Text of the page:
Colonialism – A game of Othello

In the game of othello, discs are placed in a way such that black discs could be flipped to become white after each move and vice versa. For amateurs to this game, they would most likely adopt the ‘maximizing’ strategy in the beginning where they try to flip as many discs into their own color in the least number of moves. However, as we come to notice, this is the fastest way to lose the game. Colonialism in South and Southeast Asia during early 19th century to 20th century by the British likens this game of Othello.

The British are represented by the whites and the Asians, the blacks. When the British gained control of India and Burma, they practiced the ‘maximizing” strategy where they tried to influence the natives heavily from all aspects political, economic, social and culture, covering a large area in a short amount of time. Which lead to a strong resistance from the people under them and they ‘lost’ the game. However, the response was not the same throughout the social classes and these classes responded differently1 as colonization marginalized only certain classes, usually the peasants.

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In India, depending on the time period and the policies enacted by the British the reactions to colonization differ greatly between classes and sometimes even in classes itself. One such policy where responses differ in one class, the peasants, was the switch to a capitalist structure for agriculture2 and giving the zamindars (rich peasants) full ownership of the land3. Prior to the British, land was seen as a community commodity shared between the three classes of peasants, the rich, middle and poor4.

This interdependence led to peace during the Mughal period.5 However, when the view of land changed, the zamindars were free to manipulate the poor peasants working under them. Furthermore, the British demanded high taxes from the zamindars and to maintain their previous lifestyle they had to ‘share’ their burden with the middle and poor peasants.6 The money lenders (merchants) tend to gain in this respect too as the people had to borrow money to repay their debts. This results in “peasantization”7, creating a wide gap between the haves and the have-nots in the peasant class. Thus, rifts were created between the now affluent zamindars and merchants against the poor peasants.

This unhappiness was the catalyst to the participation of the exploited peasants in the 1857 Indian Mutiny. During the mutiny, the peasants saw it as a period where the British were weak and a chance to vent their anger. Furthermore, the peasants had no education, thus they did not have profound ideas like ‘nationalism’ to respond to the British’s policies. The only way that they know how to react was through violence. Some writers may argue that it was both the British and landlord’s fault, which caused peasant unrest, but it was the British who enacted such policies, which made it favorable to exploit the poor peasants.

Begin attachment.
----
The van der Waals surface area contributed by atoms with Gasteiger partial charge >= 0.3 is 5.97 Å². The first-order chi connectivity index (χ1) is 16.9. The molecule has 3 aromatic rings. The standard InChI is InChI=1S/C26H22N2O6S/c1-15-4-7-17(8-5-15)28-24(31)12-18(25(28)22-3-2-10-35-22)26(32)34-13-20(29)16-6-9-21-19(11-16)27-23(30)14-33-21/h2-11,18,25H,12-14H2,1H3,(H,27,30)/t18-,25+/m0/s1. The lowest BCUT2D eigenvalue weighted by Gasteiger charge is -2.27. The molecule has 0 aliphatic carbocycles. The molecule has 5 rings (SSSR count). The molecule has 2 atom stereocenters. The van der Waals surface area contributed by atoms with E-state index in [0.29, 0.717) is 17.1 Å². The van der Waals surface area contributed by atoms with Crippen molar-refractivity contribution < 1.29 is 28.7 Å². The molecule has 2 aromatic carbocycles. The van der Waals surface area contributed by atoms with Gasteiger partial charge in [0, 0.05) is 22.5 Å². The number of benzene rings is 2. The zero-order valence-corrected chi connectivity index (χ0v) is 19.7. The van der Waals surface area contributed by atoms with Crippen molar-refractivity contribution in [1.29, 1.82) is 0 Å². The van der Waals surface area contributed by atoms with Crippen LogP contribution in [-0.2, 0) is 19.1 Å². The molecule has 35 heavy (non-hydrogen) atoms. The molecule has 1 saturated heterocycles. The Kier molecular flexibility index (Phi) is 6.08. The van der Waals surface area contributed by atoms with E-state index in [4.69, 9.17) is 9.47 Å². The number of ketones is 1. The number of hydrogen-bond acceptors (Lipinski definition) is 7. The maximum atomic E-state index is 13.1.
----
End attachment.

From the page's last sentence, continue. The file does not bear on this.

Nevertheless, the sepoys who were infuriated that they had to use rifle “cartridges coated with lard”9 and forced to accept terms to serve outside India, were the ones who started the Indian mutiny. The sepoys saw themselves as the elites of society as they risked their lives for their own country.10 When the sepoys disregarded British rule, it paved the way for other classes to revolt including some of the elites like displaced princes and aristocrats and some merchants who found fewer avenues to earn profits.11 The rebellion was the same, but was made up of people from totally different classes and the underlying reason for the rebellion was different. Thus, we can see the complexity when we try to determine the causes of a particular movement. It is a combination of many different factors at the right time. Different classes have different concerns. We cannot always blame the British for the people’s plight especially for the peasants.

Similarly in Burma, the ‘maximizing’ rule was imposed on them too. Administrative patterns were transferred from India to Burma without adjusting to local circumstances.12 The Burmese also had an established caste system before the British came. And the repercussions were similar to the Indians. Most of the elites were displaced, the King was exiled, and the people lost the connection between their leaders and religion.

Furthermore, Buddhist institutions and temples were destroyed. This sparked off the Min-Laung movement in1885 right after the King was dispose of which involved people from all classes. This knee-jerk reaction was not organized, but what brought them together was their tight bond between their government and religion and the importance of Buddhism to their culture. In Burma, monks were high-ranking people who set the laws and even the Kings had to ‘bow’ to them.14

In the lower caste, comparable problems surfaced with the new economic structures. The idea of land being “freehold” caused dissatisfaction from the peasants as greedy landlords could now easily take their land away from them. They also had the same problems of land tax, land tenure and Indian moneylenders.15 However these peasants’ problems were not really heard until the Saya San peasant Rebellion in 1930 came into the picture. This rebellion was different from previous ones as it was organized and led by a leader Saya San.16 It was more successful because all the peasants needed was a leader to guide their discontentment into a rebellion as the Burmese were conservative people and “dared not dream of an open rebellion”17 against the British powers.


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